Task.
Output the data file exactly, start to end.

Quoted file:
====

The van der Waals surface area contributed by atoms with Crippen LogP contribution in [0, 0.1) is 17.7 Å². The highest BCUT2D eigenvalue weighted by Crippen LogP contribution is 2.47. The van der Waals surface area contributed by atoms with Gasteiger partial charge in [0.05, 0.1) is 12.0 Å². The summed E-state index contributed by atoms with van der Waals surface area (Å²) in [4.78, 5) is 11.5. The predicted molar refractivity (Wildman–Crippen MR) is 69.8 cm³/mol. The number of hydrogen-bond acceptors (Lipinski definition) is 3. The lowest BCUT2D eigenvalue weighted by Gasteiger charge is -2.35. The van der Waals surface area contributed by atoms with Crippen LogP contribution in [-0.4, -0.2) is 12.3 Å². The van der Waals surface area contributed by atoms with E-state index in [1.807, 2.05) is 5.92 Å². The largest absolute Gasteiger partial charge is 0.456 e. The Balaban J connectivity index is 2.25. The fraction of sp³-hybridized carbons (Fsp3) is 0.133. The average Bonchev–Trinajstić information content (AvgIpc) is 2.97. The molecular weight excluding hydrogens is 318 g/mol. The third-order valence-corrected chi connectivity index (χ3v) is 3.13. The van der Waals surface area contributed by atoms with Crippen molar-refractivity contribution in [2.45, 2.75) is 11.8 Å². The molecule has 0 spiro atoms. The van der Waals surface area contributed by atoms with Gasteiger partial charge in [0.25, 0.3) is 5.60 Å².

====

The van der Waals surface area contributed by atoms with Crippen LogP contribution in [0, 0.1) is 17.7 Å². The highest BCUT2D eigenvalue weighted by Crippen LogP contribution is 2.47. The van der Waals surface area contributed by atoms with Gasteiger partial charge in [0.05, 0.1) is 12.0 Å². The summed E-state index contributed by atoms with van der Waals surface area (Å²) in [4.78, 5) is 11.5. The predicted molar refractivity (Wildman–Crippen MR) is 69.8 cm³/mol. The number of hydrogen-bond acceptors (Lipinski definition) is 3. The lowest BCUT2D eigenvalue weighted by Gasteiger charge is -2.35. The van der Waals surface area contributed by atoms with Crippen LogP contribution in [-0.4, -0.2) is 12.3 Å². The van der Waals surface area contributed by atoms with E-state index in [1.807, 2.05) is 5.92 Å². The largest absolute Gasteiger partial charge is 0.456 e. The Balaban J connectivity index is 2.25. The fraction of sp³-hybridized carbons (Fsp3) is 0.133. The average Bonchev–Trinajstić information content (AvgIpc) is 2.97. The molecular weight excluding hydrogens is 318 g/mol. The third-order valence-corrected chi connectivity index (χ3v) is 3.13. The van der Waals surface area contributed by atoms with Crippen molar-refractivity contribution in [2.45, 2.75) is 11.8 Å². The molecule has 0 spiro atoms. The van der Waals surface area contributed by atoms with Gasteiger partial charge in [0.25, 0.3) is 5.60 Å².